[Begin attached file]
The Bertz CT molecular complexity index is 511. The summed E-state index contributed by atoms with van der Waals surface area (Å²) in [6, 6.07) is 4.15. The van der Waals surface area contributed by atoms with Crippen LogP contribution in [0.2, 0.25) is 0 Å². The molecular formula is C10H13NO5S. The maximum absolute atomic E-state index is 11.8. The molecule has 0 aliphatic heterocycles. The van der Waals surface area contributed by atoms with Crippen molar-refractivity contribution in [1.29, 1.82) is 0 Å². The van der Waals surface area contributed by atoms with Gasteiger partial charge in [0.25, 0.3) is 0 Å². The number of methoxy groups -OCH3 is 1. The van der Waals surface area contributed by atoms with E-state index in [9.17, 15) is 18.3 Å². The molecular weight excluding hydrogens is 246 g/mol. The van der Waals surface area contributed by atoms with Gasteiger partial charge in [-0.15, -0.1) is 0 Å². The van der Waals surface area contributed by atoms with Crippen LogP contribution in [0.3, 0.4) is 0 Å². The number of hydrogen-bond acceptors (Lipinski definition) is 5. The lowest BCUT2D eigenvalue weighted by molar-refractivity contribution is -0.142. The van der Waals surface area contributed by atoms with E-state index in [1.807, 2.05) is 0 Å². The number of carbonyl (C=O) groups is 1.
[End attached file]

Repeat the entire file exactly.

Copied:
The Bertz CT molecular complexity index is 511. The summed E-state index contributed by atoms with van der Waals surface area (Å²) in [6, 6.07) is 4.15. The van der Waals surface area contributed by atoms with Crippen LogP contribution in [0.2, 0.25) is 0 Å². The molecular formula is C10H13NO5S. The maximum absolute atomic E-state index is 11.8. The molecule has 0 aliphatic heterocycles. The van der Waals surface area contributed by atoms with Crippen molar-refractivity contribution in [1.29, 1.82) is 0 Å². The van der Waals surface area contributed by atoms with Gasteiger partial charge in [0.25, 0.3) is 0 Å². The number of methoxy groups -OCH3 is 1. The van der Waals surface area contributed by atoms with E-state index in [9.17, 15) is 18.3 Å². The molecular weight excluding hydrogens is 246 g/mol. The van der Waals surface area contributed by atoms with Gasteiger partial charge in [-0.15, -0.1) is 0 Å². The van der Waals surface area contributed by atoms with Crippen LogP contribution in [0.3, 0.4) is 0 Å². The number of hydrogen-bond acceptors (Lipinski definition) is 5. The lowest BCUT2D eigenvalue weighted by molar-refractivity contribution is -0.142. The van der Waals surface area contributed by atoms with E-state index in [1.807, 2.05) is 0 Å². The number of carbonyl (C=O) groups is 1.